Credit: Oostendorp/

Defined by the World Health Organisation as ‘resulting from chronic workplace stress that has not been successfully managed’, burnout is made up of three main aspects: energy depletion or exhaustion, increased mental distance from your job, and feelings of negativism or cynicism related to your job combined with reduced professional efficacy. 

Over the last year, one in five people had to take time off work due to poor mental health caused by stress, with women being five per cent more likely than men to suffer from extremely high pressure at work. The reasons range from women working unpaid overtime more frequently or suffering from poor sleep to poor physical health or financial uncertainty and general money worries. 

Those aged between 35 and 44 suffered most from extreme stress, while workers aged between 18 and 24 were most likely to take time off work due to poor mental health caused by high pressure. The job roles with the highest risk of burnout, unsurprisingly, include health professionals, teachers and educators, social workers, and prison officers.

The science behind burnout

Burnout is different to transient stress. Transient stress is normal and can be beneficial in certain scenarios, such as improving your focus during an exam. It is short-lived, with no lasting effects. However, burnout is complex and debilitating. For example, chronic stress can impair the body’s normal physiological response to stress through over-production of the stress hormone glucocorticoid, which can impact the parts of the brain responsible for attention, memory and judgement, causing an inability to perform complex tasks and affect decision-making. 

Common causes of burnout include high workloads exceeding one’s capacity to cope, perceived lack of control over decisions that affect your professional life, an imbalance between expended effort and rewards, the lack of a supportive community or fairness at work, and your values mismatching that of the organisations.

Burnout can cause emotional blunting, a coping mechanism for overriding feelings of failure and underperformance, with some people coming across as unempathetic, while others go into autopilot (known as ‘presenteeism’). It does not happen suddenly – chronic stress occurring over five to 10 years can result in emotional and physical exhaustion, long-term illness, and reduced efficiency.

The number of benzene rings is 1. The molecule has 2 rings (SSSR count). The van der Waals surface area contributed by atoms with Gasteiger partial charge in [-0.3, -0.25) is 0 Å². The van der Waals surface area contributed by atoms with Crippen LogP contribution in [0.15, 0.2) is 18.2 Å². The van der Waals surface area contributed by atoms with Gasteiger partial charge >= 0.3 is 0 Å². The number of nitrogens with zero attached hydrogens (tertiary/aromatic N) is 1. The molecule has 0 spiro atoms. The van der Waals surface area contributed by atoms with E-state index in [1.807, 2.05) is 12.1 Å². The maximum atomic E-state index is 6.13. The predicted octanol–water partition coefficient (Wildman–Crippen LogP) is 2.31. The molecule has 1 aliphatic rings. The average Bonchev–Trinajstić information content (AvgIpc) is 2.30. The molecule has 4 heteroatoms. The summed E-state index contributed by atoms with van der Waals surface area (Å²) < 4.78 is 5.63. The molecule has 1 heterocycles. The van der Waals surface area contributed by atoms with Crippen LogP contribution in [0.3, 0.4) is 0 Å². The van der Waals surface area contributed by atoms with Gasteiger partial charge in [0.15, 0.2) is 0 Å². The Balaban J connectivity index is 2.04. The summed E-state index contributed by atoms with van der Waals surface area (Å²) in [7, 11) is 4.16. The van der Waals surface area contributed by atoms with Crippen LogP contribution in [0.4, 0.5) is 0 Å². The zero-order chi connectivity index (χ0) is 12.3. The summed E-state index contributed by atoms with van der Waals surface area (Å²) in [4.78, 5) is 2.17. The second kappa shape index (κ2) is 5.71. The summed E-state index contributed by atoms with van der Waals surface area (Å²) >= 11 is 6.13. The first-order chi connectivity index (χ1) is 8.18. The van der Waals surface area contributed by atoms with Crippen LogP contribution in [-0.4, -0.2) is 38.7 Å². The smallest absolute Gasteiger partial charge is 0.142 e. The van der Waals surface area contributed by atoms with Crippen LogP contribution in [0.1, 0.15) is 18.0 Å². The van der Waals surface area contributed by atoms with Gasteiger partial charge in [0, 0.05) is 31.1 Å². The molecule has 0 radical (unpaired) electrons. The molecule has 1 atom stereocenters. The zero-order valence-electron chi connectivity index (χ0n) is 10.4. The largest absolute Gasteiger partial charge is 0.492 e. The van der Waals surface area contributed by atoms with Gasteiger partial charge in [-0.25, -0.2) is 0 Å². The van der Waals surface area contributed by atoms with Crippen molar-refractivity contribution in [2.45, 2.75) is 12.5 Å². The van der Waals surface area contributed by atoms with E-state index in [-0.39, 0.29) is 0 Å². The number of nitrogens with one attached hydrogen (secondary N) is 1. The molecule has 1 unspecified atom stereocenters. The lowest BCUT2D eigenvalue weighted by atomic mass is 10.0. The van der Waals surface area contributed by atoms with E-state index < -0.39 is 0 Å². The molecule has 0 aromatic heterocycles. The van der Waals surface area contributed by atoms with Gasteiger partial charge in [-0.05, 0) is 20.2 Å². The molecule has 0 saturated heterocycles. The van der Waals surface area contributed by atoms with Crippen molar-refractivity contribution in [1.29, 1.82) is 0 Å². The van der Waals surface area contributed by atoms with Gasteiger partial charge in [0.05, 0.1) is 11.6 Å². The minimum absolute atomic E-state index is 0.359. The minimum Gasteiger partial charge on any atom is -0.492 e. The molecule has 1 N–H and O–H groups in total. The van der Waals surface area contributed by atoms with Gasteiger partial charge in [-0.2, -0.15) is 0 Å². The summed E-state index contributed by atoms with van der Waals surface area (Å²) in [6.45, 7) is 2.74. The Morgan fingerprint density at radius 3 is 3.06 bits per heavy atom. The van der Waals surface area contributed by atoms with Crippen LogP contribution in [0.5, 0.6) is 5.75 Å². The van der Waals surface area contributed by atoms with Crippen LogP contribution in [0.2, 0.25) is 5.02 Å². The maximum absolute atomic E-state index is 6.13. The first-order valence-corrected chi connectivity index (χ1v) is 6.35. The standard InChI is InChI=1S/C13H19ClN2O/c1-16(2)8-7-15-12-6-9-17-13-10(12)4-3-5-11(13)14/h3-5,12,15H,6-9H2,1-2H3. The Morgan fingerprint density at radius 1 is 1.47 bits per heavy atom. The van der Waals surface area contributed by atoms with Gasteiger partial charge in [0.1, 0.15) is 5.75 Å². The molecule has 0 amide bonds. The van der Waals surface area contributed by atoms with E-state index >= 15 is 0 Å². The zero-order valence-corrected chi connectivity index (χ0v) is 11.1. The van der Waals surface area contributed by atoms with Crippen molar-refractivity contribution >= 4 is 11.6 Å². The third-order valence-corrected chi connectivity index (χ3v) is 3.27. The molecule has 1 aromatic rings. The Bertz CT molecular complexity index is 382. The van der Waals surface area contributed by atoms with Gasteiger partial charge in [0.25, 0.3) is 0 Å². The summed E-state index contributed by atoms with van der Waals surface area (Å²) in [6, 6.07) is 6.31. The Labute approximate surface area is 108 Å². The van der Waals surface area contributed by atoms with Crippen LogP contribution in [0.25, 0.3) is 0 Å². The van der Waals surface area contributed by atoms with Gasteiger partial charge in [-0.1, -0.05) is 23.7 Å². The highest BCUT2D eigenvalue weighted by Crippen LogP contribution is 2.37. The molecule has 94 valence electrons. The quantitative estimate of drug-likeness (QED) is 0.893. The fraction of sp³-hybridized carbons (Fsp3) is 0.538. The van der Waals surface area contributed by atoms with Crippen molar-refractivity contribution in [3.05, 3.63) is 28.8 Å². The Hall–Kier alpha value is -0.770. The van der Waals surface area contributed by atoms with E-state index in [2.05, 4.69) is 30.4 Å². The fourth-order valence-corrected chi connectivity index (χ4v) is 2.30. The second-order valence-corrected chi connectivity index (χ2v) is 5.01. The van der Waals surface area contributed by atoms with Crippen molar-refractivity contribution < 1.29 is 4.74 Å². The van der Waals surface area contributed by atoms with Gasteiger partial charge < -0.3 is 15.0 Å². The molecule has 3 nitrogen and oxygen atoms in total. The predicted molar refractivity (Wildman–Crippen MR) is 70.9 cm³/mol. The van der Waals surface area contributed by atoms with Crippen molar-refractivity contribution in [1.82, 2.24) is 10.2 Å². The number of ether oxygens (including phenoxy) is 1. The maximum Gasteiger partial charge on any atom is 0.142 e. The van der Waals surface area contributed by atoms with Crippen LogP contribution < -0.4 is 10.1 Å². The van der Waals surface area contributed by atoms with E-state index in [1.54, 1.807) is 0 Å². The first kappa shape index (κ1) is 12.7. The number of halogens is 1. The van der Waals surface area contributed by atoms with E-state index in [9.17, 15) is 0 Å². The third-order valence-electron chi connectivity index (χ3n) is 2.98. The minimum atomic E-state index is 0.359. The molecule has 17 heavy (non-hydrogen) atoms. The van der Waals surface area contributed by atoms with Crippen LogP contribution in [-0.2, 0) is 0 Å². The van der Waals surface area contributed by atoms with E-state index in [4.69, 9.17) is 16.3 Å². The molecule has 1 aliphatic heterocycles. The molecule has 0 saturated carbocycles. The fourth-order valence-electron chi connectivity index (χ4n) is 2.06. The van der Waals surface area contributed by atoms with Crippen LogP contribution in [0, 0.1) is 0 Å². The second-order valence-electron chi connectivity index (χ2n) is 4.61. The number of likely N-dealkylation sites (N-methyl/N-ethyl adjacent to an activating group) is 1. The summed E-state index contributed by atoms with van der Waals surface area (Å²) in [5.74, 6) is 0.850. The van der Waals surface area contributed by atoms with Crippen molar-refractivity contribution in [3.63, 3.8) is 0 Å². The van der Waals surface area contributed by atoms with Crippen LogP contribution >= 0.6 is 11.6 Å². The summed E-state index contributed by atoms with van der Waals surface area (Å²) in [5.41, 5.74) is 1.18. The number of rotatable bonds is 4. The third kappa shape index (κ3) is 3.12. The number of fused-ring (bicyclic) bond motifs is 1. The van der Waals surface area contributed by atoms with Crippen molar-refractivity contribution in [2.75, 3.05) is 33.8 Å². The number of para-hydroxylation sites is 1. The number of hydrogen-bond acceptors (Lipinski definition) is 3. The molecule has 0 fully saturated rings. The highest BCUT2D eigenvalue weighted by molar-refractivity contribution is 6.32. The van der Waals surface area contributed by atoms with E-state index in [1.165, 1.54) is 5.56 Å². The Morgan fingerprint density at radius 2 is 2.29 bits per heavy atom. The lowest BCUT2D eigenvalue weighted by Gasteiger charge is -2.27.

Conquering chronic stress

To thrive at work as a female professional, work on these key areas:

  1. Stress management – do this through mindfulness practices such as meditation, aiming for 20 minutes a day. Journaling has also been linked to lowering stress levels; write five things you are grateful for each day and three words that sum up your day. Run yourself an Epsom salt bath with magnesium – this is fantastic for aiding muscle relaxation before bed.
  2. Sleep hygiene – aim to go to bed and wake up at the same time every day to synchronise your body’s internal clock. Optimise your sleeping environment by sleeping in a dark, cool and quiet room, using eye masks, earplugs and blackout curtains. Avoid eating heavy meals or drinking at least three hours before bedtime. 
  3. Gut health – incorporate probiotic and prebiotic foods into your meals, such as kimchi, sauerkraut, yoghurt, kombucha, onions, and garlic to boost gut health and immunity. 
  4. Physical health – do a mixture of cardio and strength training exercises. Aim for 150 minutes of moderate activity or 75 minutes of vigorous activity per week. Between 20 and 30 minutes of strength training at least three times per week will help you maintain a healthy muscle mass.

Rhyanne is a certified health coach who helps female professionals overcome burnout and feel at ease, energised, and get a good night’s sleep. Find out more about her work at or follow on Instagram @rhyannecoaching.

Author WCS

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